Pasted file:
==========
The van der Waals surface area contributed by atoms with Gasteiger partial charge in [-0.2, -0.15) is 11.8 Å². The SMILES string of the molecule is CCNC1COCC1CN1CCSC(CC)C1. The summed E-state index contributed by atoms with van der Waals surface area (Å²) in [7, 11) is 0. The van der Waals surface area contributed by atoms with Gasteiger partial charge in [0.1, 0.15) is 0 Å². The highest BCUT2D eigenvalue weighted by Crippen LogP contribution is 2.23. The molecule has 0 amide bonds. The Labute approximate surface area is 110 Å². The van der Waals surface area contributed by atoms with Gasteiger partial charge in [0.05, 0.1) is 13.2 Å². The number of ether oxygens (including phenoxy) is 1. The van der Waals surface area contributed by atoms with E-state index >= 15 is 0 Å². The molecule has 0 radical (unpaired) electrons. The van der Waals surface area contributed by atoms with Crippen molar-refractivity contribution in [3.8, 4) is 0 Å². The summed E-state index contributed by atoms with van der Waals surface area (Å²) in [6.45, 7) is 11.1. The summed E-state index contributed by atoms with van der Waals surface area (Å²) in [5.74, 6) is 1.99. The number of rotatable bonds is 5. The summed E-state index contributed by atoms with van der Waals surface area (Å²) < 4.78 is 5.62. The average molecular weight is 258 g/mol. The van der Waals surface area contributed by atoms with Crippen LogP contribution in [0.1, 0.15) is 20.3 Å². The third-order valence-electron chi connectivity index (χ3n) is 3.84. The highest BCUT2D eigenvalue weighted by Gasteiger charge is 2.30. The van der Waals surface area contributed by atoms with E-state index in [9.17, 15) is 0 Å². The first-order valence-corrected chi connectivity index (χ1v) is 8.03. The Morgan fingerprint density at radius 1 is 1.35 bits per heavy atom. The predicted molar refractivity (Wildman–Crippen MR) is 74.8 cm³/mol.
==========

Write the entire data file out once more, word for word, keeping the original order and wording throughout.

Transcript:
The van der Waals surface area contributed by atoms with Gasteiger partial charge in [-0.2, -0.15) is 11.8 Å². The SMILES string of the molecule is CCNC1COCC1CN1CCSC(CC)C1. The summed E-state index contributed by atoms with van der Waals surface area (Å²) in [7, 11) is 0. The van der Waals surface area contributed by atoms with Gasteiger partial charge in [0.1, 0.15) is 0 Å². The highest BCUT2D eigenvalue weighted by Crippen LogP contribution is 2.23. The molecule has 0 amide bonds. The Labute approximate surface area is 110 Å². The van der Waals surface area contributed by atoms with Gasteiger partial charge in [0.05, 0.1) is 13.2 Å². The number of ether oxygens (including phenoxy) is 1. The van der Waals surface area contributed by atoms with E-state index >= 15 is 0 Å². The molecule has 0 radical (unpaired) electrons. The van der Waals surface area contributed by atoms with Crippen molar-refractivity contribution in [3.8, 4) is 0 Å². The summed E-state index contributed by atoms with van der Waals surface area (Å²) in [6.45, 7) is 11.1. The summed E-state index contributed by atoms with van der Waals surface area (Å²) in [5.74, 6) is 1.99. The number of rotatable bonds is 5. The summed E-state index contributed by atoms with van der Waals surface area (Å²) < 4.78 is 5.62. The average molecular weight is 258 g/mol. The van der Waals surface area contributed by atoms with Crippen LogP contribution in [0.1, 0.15) is 20.3 Å². The third-order valence-electron chi connectivity index (χ3n) is 3.84. The highest BCUT2D eigenvalue weighted by Gasteiger charge is 2.30. The van der Waals surface area contributed by atoms with E-state index in [9.17, 15) is 0 Å². The first-order valence-corrected chi connectivity index (χ1v) is 8.03. The Morgan fingerprint density at radius 1 is 1.35 bits per heavy atom. The predicted molar refractivity (Wildman–Crippen MR) is 74.8 cm³/mol.